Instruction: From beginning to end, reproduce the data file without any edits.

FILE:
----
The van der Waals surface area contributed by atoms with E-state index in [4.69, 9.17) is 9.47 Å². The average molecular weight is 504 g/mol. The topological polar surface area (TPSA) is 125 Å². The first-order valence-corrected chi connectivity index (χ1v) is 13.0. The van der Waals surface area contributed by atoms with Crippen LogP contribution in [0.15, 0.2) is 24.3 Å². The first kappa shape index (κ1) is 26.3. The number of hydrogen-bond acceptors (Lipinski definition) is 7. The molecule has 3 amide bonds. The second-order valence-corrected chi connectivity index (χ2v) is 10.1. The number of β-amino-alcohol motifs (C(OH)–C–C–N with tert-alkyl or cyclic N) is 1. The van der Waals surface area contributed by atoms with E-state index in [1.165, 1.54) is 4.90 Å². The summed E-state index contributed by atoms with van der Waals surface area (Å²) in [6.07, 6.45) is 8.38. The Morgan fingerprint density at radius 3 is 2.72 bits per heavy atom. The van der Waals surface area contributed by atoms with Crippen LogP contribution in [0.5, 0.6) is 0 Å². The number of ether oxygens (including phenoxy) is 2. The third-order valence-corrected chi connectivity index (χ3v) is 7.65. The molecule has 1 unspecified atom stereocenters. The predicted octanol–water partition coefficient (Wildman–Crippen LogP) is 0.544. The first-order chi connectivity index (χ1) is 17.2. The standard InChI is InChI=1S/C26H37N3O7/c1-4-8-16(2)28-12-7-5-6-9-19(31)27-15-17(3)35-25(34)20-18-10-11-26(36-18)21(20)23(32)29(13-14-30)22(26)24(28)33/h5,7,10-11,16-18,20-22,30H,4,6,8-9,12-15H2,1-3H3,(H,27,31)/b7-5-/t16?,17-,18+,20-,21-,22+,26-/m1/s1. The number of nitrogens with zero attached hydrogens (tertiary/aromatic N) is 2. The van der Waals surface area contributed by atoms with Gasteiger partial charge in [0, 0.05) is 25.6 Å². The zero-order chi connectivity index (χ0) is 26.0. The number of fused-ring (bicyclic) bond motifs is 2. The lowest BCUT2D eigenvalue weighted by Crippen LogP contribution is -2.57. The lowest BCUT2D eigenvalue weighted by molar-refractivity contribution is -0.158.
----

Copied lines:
The van der Waals surface area contributed by atoms with E-state index in [4.69, 9.17) is 9.47 Å². The average molecular weight is 504 g/mol. The topological polar surface area (TPSA) is 125 Å². The first-order valence-corrected chi connectivity index (χ1v) is 13.0. The van der Waals surface area contributed by atoms with Crippen LogP contribution in [0.15, 0.2) is 24.3 Å². The first kappa shape index (κ1) is 26.3. The number of hydrogen-bond acceptors (Lipinski definition) is 7. The molecule has 3 amide bonds. The second-order valence-corrected chi connectivity index (χ2v) is 10.1. The number of β-amino-alcohol motifs (C(OH)–C–C–N with tert-alkyl or cyclic N) is 1. The van der Waals surface area contributed by atoms with E-state index in [1.165, 1.54) is 4.90 Å². The summed E-state index contributed by atoms with van der Waals surface area (Å²) in [6.07, 6.45) is 8.38. The Morgan fingerprint density at radius 3 is 2.72 bits per heavy atom. The van der Waals surface area contributed by atoms with Crippen LogP contribution in [0.5, 0.6) is 0 Å². The number of ether oxygens (including phenoxy) is 2. The third-order valence-corrected chi connectivity index (χ3v) is 7.65. The molecule has 1 unspecified atom stereocenters. The predicted octanol–water partition coefficient (Wildman–Crippen LogP) is 0.544. The first-order chi connectivity index (χ1) is 17.2. The standard InChI is InChI=1S/C26H37N3O7/c1-4-8-16(2)28-12-7-5-6-9-19(31)27-15-17(3)35-25(34)20-18-10-11-26(36-18)21(20)23(32)29(13-14-30)22(26)24(28)33/h5,7,10-11,16-18,20-22,30H,4,6,8-9,12-15H2,1-3H3,(H,27,31)/b7-5-/t16?,17-,18+,20-,21-,22+,26-/m1/s1. The number of nitrogens with zero attached hydrogens (tertiary/aromatic N) is 2. The van der Waals surface area contributed by atoms with Gasteiger partial charge in [0, 0.05) is 25.6 Å². The zero-order chi connectivity index (χ0) is 26.0. The number of fused-ring (bicyclic) bond motifs is 2. The lowest BCUT2D eigenvalue weighted by Crippen LogP contribution is -2.57. The lowest BCUT2D eigenvalue weighted by molar-refractivity contribution is -0.158.